‘Unreasonable’ penalty resistance from advisers

'Unreasonable' penalty resistance from advisers

Tax advisers are resisting the introduction of new penalties for ‘unreasonable’ interpretations of tax law

The proposal, contained in the government’s consultation document on HM
Revenue & Customs powers, would see taxpayers who adopted unreasonable
interpretations facing penalties of a minimum of 30% of the tax due, and a
maximum of 100%.

Currently, such penalties apply only in cases of fraud or neglect.

The proposal is seen as a government attempt to crack down on flagrant
attempts to use the letter rather than the spirit of the law to obtain tax
deductions. It is an extension of the government’s view that avoidance should
cease to be a one-way bet.

Firm proposals could appear in the pre Budget report later this year, and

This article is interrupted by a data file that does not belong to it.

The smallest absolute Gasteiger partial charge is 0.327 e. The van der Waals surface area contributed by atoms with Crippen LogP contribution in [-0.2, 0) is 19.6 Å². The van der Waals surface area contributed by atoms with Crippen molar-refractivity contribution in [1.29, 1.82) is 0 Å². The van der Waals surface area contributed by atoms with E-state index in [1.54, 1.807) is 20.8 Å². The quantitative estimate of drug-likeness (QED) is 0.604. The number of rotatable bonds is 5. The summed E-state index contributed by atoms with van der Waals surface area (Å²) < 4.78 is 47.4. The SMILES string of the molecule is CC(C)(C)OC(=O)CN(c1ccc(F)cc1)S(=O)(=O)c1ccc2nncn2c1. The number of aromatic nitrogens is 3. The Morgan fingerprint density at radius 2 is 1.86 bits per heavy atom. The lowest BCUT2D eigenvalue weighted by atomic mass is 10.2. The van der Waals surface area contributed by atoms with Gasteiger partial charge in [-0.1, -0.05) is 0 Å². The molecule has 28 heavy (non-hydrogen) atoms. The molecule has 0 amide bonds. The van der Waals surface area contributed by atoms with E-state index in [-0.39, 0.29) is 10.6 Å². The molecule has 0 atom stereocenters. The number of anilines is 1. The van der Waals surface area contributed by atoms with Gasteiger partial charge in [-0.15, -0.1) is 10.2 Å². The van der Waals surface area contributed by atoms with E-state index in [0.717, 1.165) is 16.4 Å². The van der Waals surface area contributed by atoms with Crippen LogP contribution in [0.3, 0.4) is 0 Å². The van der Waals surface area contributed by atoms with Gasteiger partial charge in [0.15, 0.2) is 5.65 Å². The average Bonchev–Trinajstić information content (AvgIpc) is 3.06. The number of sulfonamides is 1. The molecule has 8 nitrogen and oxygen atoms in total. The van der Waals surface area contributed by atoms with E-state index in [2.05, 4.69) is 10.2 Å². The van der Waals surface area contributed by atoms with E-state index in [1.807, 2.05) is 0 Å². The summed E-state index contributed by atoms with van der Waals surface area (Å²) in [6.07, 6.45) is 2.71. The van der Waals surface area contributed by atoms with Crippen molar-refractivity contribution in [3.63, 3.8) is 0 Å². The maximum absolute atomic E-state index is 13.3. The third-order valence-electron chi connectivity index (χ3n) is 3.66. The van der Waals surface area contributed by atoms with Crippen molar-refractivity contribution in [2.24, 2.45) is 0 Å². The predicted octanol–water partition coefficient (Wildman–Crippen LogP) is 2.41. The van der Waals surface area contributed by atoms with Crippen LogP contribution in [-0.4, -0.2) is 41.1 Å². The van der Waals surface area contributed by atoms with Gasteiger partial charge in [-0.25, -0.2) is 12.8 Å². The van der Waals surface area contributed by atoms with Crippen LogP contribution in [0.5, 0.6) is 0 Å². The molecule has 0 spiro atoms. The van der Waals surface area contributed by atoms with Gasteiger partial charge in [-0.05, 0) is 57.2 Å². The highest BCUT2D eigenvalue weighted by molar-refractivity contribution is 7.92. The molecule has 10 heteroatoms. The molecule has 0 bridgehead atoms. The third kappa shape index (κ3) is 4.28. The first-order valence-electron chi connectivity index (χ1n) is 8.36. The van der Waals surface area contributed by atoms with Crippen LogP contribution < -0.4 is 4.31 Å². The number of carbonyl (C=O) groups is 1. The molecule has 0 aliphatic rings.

though the consultation suggests the move relates to tax evasion, a spokesman
for HMRC said it would apply to avoidance as well.

The deadline for comments closes on Friday next week. Paul Harrison, head of
investigations at KPMG, said the firm would be opposing the move in its
comments.

‘We cannot see that a penalty is appropriate in these cases,’ said Harrison.
‘The current categories cover everything that ought to be penalised.’

Advisers said the move showed HMRC’s increasing reliance on US methods, where
a test of whether a taxpayer feels their position is ‘more likely than not’ to
succeed applies.

John Whiting of PwC cautioned the government to outline the rights as well as
the responsibilities of taxpayers. ‘Like a lot of these things, this should be
about a balanced package,’ he said. ‘It shouldn’t just be about giving HMRC
powers.’

Richard Murphy, the anti-avoidance campaigner, said the rules would act as
more of a deterrent than anything else, and suggested they were targeted at
lawyers who offered opinions on tax schemes as ‘insurance’ for companies.

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